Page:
It was warm and sunny day before the 2009 Afghan presidential elections. Sellers at the bazaar hustled as schoolgirls with white headscarves skipped hand in hand back from one of the many tent city schools in suburban Kabul, Afghanistan. Like so many times before, this moment was broken by others. Yet, this time is especially strange. I see a soldier who is a woman dressed and armed with the same camouflaged clothing and weapons as the men she is with, but with an additional appendage, a camera.
As she approaches, I cannot not help but think, “Why is this stupid American woman here? Why is she here walking towards me? What does she want? Can’t she see what’s happened to us?” She doesn’t even have enough respect to wear a headscarf. I remember when I was a young woman and wore my hair down. I want to tell her how I remembered who we used to be before the coups, the Russians, before you and everyone else were here, but I no longer have the strength to yell, and she would not understand anyway. I want her to ask what had happened to us, so I could tell her, “You happened.” Maybe if we were left alone for a century or two, we could to maintain some dignity. Why is she smiling and nodding? Why is she walking towards me? What does she want, another story of our suffering?
I wish she could understand that I’m old and I’m tired and I have nothing left to give her. Why can’t we just be left alone in to sort out our cruel reality? Maybe my grandchildren would be able to sort out a decent life for themselves if the outsiders went away. Of course, maybe we’ll just keep killing one another. Elect another crook as president or keep the one we have? It might be better that way. Its not like we have anything left anyway. Everything we ever had has been taken away or destroyed, either by them or ourselves. We have nothing left to give ourselves, let alone anyone else. Once we were beautiful and strong, but that died, once they came riding in on their metallic horses.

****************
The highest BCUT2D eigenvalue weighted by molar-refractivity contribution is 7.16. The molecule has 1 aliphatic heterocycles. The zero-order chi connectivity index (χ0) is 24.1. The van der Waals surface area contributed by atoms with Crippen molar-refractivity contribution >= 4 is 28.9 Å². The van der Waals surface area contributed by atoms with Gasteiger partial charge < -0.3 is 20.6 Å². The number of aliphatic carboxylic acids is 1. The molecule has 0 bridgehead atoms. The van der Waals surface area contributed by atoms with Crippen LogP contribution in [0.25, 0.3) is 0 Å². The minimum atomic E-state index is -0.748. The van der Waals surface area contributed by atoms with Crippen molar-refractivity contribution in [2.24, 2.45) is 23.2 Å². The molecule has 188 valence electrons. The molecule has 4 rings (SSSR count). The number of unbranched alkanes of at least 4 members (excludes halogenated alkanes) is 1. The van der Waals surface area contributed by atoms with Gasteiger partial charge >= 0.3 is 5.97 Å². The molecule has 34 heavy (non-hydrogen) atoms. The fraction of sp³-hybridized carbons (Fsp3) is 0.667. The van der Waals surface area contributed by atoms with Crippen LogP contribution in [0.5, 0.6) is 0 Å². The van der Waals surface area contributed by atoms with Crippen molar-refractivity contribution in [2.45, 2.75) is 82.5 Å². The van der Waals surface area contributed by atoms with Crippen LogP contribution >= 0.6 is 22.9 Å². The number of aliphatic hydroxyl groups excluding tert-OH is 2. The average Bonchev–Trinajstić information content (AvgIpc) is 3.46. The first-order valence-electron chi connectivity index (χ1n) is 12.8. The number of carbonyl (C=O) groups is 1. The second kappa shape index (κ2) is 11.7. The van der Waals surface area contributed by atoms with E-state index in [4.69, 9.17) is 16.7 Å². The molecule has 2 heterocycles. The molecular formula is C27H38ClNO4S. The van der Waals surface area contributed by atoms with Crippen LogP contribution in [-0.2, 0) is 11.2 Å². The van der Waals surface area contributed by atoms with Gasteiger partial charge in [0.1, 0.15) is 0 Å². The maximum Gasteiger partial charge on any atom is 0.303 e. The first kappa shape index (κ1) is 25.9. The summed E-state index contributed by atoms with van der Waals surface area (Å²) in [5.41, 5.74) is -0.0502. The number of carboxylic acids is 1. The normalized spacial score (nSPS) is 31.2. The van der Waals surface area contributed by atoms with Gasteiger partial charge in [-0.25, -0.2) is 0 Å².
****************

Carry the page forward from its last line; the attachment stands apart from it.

She walks towards me in the square where I am sitting and tells me she is conducting a survey of the political candidates locals are voting for and why. Staring softly, she asks through her interpreter, with a sympathetic smile on her face, whom I am voting for. I answer, “I’m voting for Karzai. He’s been filling his pockets for four years and now they’re overflowing, maybe some of the money will fall to us. If we find someone new, we have to fill empty pockets again, starting over from nothing.” She scribbles my comments on a notepad, smiles, nods and says the only word in Pashtun she probably knows, Tashakur (thank you), before riding away on her steel killing machine. I’m sure I will never see her again.
Jennifer Eddy was a participant in the 2016 University of California Student Veterans Summer Writing Workshop.